What is rather rare for the Guadalcanal campgain is that both had to supply their side of the front by sending merchant ships directly to the frontline for several month under the fire from the opposite. In the beginning the Japanese ruled the seas at night, and the Americans in daylight.
The marines was first sent to a base in New Zealand so their ships was loaded for A to B transportation only. On their way to New Zeland the order came to attack Guadalcanal, so the first step in New Zealand would be to reload the ships into at combat load. The dock workers went on strike so the marines had to reload themselves.
So the question is: how do you load for combat. What do you need first, and how can you get your cargo safely ashore and stored properly. The correct combat load would be an issue throughout the war in many battles. After the landing US had a great advantage in the geography of Guadalcanal. The landing beach is pretty stable, and the area around the airstrip is open and rather flat.
The Japanese held areas had narrow beaches and a jungle also most to the surf. Further all Japanese men and supplies had to be kept in cover under threes. After several months that are very unhealthy to both men and materials. Lack of sunlight proved to be se severe strain to health of the Japanese soldiers. Also the narrow costal road makes it very difficult to move supplies around.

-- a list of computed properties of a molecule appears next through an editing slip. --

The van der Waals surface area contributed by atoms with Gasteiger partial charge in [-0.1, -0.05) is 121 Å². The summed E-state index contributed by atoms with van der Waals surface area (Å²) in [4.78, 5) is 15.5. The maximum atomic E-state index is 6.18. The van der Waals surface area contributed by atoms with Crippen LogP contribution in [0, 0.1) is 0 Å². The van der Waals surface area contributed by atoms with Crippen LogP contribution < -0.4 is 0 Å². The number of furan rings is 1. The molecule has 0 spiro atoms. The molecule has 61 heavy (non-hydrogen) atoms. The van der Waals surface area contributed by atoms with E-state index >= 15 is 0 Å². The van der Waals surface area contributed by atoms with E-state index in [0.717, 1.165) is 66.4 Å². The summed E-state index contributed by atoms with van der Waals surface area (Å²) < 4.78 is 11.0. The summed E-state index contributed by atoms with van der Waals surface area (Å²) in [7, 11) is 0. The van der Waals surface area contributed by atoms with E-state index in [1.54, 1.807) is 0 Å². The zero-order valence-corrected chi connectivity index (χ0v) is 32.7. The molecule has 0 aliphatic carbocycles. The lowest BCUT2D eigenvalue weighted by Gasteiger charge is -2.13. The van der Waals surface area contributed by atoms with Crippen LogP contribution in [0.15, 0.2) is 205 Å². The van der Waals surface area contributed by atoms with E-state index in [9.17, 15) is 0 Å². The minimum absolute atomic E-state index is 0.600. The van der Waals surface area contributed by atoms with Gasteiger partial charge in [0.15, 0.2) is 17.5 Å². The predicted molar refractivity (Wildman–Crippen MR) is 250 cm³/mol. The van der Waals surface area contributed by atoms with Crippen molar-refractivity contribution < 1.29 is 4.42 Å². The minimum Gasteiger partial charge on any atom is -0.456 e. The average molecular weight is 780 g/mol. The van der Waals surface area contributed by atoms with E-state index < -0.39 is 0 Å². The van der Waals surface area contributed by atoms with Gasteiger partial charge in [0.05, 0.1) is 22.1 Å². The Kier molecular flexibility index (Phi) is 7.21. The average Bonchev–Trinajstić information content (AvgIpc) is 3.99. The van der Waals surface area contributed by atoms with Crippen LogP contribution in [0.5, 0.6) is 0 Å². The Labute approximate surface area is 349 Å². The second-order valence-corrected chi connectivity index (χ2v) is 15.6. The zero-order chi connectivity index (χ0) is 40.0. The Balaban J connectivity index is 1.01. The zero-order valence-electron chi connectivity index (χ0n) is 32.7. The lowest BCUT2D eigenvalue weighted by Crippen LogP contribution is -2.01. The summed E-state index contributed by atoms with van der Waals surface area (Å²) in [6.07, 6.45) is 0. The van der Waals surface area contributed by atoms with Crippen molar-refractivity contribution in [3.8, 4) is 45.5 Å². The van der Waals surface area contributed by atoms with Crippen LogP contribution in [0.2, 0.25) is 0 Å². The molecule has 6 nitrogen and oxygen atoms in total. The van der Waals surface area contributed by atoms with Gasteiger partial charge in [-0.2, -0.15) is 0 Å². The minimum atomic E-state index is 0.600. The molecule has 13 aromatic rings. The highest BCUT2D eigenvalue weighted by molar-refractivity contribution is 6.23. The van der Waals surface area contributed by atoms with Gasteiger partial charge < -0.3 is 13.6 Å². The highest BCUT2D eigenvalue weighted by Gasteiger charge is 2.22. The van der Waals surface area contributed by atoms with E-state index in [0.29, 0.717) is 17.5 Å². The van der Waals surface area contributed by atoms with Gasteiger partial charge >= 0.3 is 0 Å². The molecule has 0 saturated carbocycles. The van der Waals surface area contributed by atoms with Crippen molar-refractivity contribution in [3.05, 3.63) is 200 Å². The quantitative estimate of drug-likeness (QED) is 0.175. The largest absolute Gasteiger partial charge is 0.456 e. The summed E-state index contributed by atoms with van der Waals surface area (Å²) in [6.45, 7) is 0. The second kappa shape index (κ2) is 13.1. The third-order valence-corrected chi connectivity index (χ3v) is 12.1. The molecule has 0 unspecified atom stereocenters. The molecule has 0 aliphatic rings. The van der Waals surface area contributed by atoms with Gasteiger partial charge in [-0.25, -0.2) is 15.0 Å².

For several reasons, as mentioned in part 2, the Japanese stuck to the battle. I think the supply battle have been kind of lost in all the naval battles. I have analyzed the Japanese Merchant losses in 1942 from this source
I have put the number into graphic showing the amount and cause of loss.
It is crystal clear that Guadalcanal escalated the losses in October and November, at the Japanes tried to reinforce within reach of the cactus air force. In the end the Japanese had to leave all equipment and the soldiers evacuated where in at state that they would never fight again.